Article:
Having reformed after bankruptcy, Triestina are now in Serie D. Italy’s last World Cup win, in 2006, came as Juventus were being demoted to Serie B for their part in the calciopoli scandal. The lesson from the Azzurri’s four triumphs is simple: a strong Juventus means a strong Italy. Of the bianconeri’s 24 World Cup winners, only Didier Deschamps and Zinedine Zidane were not natives. Of the 22 Italians, 18 took the field in the finals. Only in 1938, when Alfredo Foni and Pietro Rava formed a pair, did they contribute fewer than five.

If the best way for Italy to prosper is to pick from Juventus, the most encouraging precedent for anyone else is to find room for a Roma player. The giallorossi’s 16 World Cup winners places them behind only Juve and Inter (20). More pertinently, they have featured in eight different triumphs, only four of them Italian. Every winning squad from 1990 to 2006 contained at least one Roma footballer.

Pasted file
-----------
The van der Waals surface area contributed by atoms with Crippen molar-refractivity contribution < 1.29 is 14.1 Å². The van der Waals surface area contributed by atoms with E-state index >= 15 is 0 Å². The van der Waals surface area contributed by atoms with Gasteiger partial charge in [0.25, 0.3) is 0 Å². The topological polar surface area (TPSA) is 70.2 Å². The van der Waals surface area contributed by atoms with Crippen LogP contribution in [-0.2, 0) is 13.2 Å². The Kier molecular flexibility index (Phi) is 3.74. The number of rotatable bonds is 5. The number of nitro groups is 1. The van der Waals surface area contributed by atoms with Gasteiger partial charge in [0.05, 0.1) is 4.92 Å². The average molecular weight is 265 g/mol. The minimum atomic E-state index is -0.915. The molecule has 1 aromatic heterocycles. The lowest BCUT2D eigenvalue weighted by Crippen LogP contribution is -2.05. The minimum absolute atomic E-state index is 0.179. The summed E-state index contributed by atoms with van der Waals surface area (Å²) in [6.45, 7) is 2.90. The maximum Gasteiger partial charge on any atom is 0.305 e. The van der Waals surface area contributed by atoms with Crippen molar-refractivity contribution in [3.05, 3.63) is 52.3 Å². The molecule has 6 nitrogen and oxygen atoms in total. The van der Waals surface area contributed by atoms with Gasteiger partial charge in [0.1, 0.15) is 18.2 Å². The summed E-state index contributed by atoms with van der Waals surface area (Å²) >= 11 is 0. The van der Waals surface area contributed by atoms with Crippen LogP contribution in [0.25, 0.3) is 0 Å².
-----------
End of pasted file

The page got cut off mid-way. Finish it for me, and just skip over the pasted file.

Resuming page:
The sequence was broken only with the revival of an old-fashioned formula in 2010. Spain benefited from the presence of an octet of men from the Nou Camp — a ninth, David Villa, was Barcelona-bound soon after the tournament — just as Nacional had eight Uruguayans in the 1930 squad. Only Juventus, with nine in 1934, and Peñarol, with the same number 16 years later, have ever delivered a bigger contingent to a World Cup-winning squad. The concurrent prowess of Spain and Barcelona brought suggestions that Pep Guardiola’s group were the greatest ever club side. In another, they were simply the Kaiserslautern of their day.

Uruguay 1930 Nacional 8, Peñarol 5, Bella Vista 3, Montevideo Wanderers 2, Miramar 1, Olimpia 1, Racing Club 1, Rampla Juniors 1